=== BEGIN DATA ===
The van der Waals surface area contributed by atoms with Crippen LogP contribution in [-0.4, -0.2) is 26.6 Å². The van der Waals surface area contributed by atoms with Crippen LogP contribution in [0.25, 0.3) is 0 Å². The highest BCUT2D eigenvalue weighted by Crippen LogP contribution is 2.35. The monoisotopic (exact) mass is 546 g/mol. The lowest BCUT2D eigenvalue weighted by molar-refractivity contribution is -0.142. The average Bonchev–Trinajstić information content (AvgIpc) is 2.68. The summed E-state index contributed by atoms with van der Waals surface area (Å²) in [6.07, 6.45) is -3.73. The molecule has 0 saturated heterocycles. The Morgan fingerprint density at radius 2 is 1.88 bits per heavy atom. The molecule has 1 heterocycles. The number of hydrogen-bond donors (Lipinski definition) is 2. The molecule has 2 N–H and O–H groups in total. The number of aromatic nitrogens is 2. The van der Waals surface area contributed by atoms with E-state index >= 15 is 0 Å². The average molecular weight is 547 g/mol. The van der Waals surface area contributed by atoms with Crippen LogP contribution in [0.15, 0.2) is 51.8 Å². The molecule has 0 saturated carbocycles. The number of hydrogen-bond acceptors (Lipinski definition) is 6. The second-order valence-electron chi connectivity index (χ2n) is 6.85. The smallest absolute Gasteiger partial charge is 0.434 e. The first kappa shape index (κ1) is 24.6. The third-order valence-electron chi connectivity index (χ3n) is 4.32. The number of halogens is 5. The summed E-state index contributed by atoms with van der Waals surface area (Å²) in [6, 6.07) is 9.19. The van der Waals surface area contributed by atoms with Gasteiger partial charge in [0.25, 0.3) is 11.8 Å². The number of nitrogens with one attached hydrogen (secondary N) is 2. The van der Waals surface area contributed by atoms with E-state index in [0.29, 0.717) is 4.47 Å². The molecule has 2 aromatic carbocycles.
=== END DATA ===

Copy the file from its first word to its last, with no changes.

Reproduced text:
The van der Waals surface area contributed by atoms with Crippen LogP contribution in [-0.4, -0.2) is 26.6 Å². The van der Waals surface area contributed by atoms with Crippen LogP contribution in [0.25, 0.3) is 0 Å². The highest BCUT2D eigenvalue weighted by Crippen LogP contribution is 2.35. The monoisotopic (exact) mass is 546 g/mol. The lowest BCUT2D eigenvalue weighted by molar-refractivity contribution is -0.142. The average Bonchev–Trinajstić information content (AvgIpc) is 2.68. The summed E-state index contributed by atoms with van der Waals surface area (Å²) in [6.07, 6.45) is -3.73. The molecule has 0 saturated heterocycles. The Morgan fingerprint density at radius 2 is 1.88 bits per heavy atom. The molecule has 1 heterocycles. The number of hydrogen-bond donors (Lipinski definition) is 2. The molecule has 2 N–H and O–H groups in total. The number of aromatic nitrogens is 2. The van der Waals surface area contributed by atoms with E-state index >= 15 is 0 Å². The average molecular weight is 547 g/mol. The van der Waals surface area contributed by atoms with Crippen LogP contribution in [0.15, 0.2) is 51.8 Å². The molecule has 0 saturated carbocycles. The number of hydrogen-bond acceptors (Lipinski definition) is 6. The second-order valence-electron chi connectivity index (χ2n) is 6.85. The smallest absolute Gasteiger partial charge is 0.434 e. The first kappa shape index (κ1) is 24.6. The third-order valence-electron chi connectivity index (χ3n) is 4.32. The number of halogens is 5. The summed E-state index contributed by atoms with van der Waals surface area (Å²) in [6, 6.07) is 9.19. The van der Waals surface area contributed by atoms with Gasteiger partial charge in [0.25, 0.3) is 11.8 Å². The number of nitrogens with one attached hydrogen (secondary N) is 2. The van der Waals surface area contributed by atoms with E-state index in [0.29, 0.717) is 4.47 Å². The molecule has 2 aromatic carbocycles.